Law & Courts

Religious Charter School Is Unconstitutional, Oklahoma Supreme Court Rules

By Mark Walsh — June 25, 2024 4 min read
The Oklahoma Supreme Court is pictured in the state Capitol building in Oklahoma City, May 19, 2014. The Oklahoma Supreme Court ruled Tuesday, June 25, 2024, that the approval of the nation's first state-funded Catholic charter school, St. Isidore of Seville Catholic Virtual Charter School, is unconstitutional.
  • Save to favorites
  • Print

The Oklahoma Supreme Court on Tuesday ruled that the plan for a religious charter school that would receive state funds but be controlled by two Roman Catholic dioceses in the state violated the state and federal constitutions.

The court voted 6-2 against the St. Isidore of Seville Catholic Virtual School, sponsored by the Catholic Archdiocese of Oklahoma City and Diocese of Tulsa, which was set to begin its contract on July 1 with some 400 to 500 students and receiving some $2.5 million in state education aid in its first year.

“Although a public charter school, St. Isidore is an instrument of the Catholic church, operated by the Catholic church, and will further the evangelizing mission of the Catholic church in its educational programs,” Justice James R. Winchester wrote for the majority in explaining why the religious charter would violate a state constitutional provision that bars the state from using public money for the benefit or support of any religious institution.

“Enforcing the St. Isidore contract would create a slippery slope and what the [state constitutional] framers warned against—the destruction of Oklahomans’ freedom to practice religion without fear of governmental intervention,” Winchester said.

The state’s highest court went on to hold that the religious charter school would be a “state actor” and not a private entity contracting with the state. And it would violate the U.S. Constitution’s First Amendment prohibition on government establishment of religion.

“St. Isidore will fully incorporate Catholic teachings into every aspect of the school, including its curriculum and co-curricular activities,” Winchester said. “It will require students to spend time in religious instruction and activities, as well as permit state spending in direct support of the religious curriculum and activities within St. Isidore—all in violation of the establishment clause.”

The court further rejected a central argument advanced by St. Isidore supporters, that recent U.S. Supreme Court cases removing barriers to the inclusion of religious private schools in state aid programs gave St. Isidore and the families that would enroll a First Amendment free exercise of religion right for the charter school to be funded by the state.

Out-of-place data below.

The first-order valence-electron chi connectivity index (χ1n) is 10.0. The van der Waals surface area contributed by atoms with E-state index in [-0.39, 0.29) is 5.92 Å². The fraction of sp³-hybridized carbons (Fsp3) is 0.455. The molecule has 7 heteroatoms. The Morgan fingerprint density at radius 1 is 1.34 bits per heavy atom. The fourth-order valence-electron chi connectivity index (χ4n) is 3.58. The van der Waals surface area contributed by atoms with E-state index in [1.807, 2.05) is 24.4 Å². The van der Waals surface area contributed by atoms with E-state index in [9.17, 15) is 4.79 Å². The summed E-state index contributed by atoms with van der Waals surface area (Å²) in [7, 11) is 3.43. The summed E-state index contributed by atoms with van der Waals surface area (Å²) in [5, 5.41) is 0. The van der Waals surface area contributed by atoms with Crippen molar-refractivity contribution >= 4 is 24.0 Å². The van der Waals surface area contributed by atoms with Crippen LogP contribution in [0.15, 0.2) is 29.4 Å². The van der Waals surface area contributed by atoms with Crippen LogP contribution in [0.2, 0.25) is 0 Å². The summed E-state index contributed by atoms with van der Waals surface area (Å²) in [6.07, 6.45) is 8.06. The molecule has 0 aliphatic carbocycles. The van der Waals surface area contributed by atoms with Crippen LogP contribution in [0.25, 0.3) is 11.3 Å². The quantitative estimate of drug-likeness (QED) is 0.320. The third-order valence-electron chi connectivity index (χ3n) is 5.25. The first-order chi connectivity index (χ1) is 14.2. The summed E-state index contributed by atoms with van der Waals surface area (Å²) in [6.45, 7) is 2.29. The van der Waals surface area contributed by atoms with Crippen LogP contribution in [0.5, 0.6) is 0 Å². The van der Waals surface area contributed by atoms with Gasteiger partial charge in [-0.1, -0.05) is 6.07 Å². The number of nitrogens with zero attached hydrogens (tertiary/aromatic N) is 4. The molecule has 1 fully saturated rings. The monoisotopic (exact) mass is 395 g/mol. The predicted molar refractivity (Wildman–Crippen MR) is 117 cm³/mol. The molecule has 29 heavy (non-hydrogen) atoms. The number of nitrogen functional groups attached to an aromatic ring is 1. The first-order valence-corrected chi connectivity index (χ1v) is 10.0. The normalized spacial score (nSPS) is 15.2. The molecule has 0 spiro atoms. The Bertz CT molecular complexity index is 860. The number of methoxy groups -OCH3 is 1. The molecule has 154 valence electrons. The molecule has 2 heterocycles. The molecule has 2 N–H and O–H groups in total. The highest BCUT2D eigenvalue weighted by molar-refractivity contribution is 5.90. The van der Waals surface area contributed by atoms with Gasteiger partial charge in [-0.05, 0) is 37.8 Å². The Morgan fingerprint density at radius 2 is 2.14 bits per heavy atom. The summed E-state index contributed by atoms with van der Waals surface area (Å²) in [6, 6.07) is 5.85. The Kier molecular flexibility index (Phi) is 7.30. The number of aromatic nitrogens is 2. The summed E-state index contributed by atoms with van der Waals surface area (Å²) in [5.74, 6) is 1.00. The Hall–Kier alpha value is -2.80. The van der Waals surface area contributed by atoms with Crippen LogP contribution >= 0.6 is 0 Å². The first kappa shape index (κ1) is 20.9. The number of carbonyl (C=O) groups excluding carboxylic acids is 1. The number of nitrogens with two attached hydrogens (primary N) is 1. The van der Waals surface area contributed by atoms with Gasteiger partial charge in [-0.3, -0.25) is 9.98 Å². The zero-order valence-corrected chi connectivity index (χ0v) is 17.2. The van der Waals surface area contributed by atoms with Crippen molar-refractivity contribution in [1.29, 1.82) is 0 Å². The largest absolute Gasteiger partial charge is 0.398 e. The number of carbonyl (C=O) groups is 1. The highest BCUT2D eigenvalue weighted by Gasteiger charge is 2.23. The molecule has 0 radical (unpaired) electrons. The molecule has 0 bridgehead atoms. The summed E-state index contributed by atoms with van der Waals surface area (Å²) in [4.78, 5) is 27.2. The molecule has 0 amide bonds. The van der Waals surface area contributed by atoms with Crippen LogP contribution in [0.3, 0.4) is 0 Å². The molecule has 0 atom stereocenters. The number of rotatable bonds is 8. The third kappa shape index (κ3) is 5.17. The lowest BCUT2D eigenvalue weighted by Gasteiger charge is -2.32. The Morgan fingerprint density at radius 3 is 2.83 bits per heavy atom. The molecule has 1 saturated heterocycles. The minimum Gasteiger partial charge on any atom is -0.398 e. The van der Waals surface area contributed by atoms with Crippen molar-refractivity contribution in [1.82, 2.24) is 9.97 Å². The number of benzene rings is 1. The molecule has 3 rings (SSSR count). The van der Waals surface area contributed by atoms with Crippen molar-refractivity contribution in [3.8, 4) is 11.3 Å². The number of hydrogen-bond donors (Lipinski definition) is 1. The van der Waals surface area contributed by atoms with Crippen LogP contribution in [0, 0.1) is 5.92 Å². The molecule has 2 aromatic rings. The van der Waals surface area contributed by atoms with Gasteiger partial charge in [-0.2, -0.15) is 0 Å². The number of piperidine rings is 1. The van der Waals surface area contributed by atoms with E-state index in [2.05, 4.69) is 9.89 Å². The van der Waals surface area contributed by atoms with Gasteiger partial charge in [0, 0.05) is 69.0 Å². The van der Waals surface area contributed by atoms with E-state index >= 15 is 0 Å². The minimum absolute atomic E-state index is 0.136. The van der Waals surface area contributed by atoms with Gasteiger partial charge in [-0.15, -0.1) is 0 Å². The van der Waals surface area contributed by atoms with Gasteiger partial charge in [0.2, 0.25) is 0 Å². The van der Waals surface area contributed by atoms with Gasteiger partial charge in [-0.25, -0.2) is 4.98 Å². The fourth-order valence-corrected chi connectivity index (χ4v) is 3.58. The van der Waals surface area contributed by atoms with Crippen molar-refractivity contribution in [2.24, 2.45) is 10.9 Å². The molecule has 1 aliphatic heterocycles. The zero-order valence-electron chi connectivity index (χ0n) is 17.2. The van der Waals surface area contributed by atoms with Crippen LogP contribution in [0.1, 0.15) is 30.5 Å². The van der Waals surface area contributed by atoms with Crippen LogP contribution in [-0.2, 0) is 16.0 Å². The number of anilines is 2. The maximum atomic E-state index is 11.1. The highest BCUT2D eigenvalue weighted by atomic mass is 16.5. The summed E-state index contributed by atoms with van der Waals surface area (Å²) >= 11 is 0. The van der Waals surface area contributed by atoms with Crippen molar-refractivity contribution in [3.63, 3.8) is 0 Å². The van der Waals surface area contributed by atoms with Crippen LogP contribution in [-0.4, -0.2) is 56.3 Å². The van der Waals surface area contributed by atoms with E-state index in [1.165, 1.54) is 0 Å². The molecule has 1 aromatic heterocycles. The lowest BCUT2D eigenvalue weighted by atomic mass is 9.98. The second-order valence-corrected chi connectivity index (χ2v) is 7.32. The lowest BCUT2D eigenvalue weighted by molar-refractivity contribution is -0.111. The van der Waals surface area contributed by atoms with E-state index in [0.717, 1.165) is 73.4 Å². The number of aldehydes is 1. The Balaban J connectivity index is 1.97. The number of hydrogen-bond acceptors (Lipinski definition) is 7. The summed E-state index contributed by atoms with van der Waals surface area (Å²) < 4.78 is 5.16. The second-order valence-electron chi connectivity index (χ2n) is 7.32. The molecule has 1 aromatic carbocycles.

“What St. Isidore requests from this court is beyond the fair treatment of a private religious institution in receiving a generally available benefit, implicating the free exercise clause,” Winchester said. “It is about the state’s creation and funding of a new religious institution violating the establishment clause.”

A possible appeal to the U.S. Supreme Court?

The decision was a victory for Oklahoma Attorney General Gentner Drummond, a Republican who had differed with his predecessor on the legality of a religious charter school. Drummond had filed the case asking the state supreme court to invalidate the approval last year of the St. Isidore charter by the Statewide Virtual Charter School Board.

“This decision is a tremendous victory for religious liberty,” Drummond, who had argued the case and warned that approval of St. Isidore might lead to all manner of religious charters, such as a Satanism school, said in a statement. “I hope that the people of Oklahoma can rejoice that they will not be compelled to fund radical religious schools that violate their faith.”

John Meisner, the director of the Religious Liberty Clinic at Notre Dame Law School, which is helping to represent St. Isidore, said in a statement, “St. Isidore is considering its legal options but today’s decision to condone unconstitutional discrimination against religious educators and the children they serve is one that the school will continue to fight. St. Isidore merely seeks to join Oklahoma’s diverse array of charter schools, bringing educational choice and opportunity to communities and families in need.”

Because the case involves federal constitutional issues, it is possible supporters of St. Isidore could ask the U.S. Supreme Court to intervene.

Dustin P. Rowe, the vice chief justice of the Oklahoma high court, issued a short opinion stating that he agreed with the majority that a provision of the state constitution mandates that charter schools be nonsectarian. But he dissented from the rest of the majority opinion.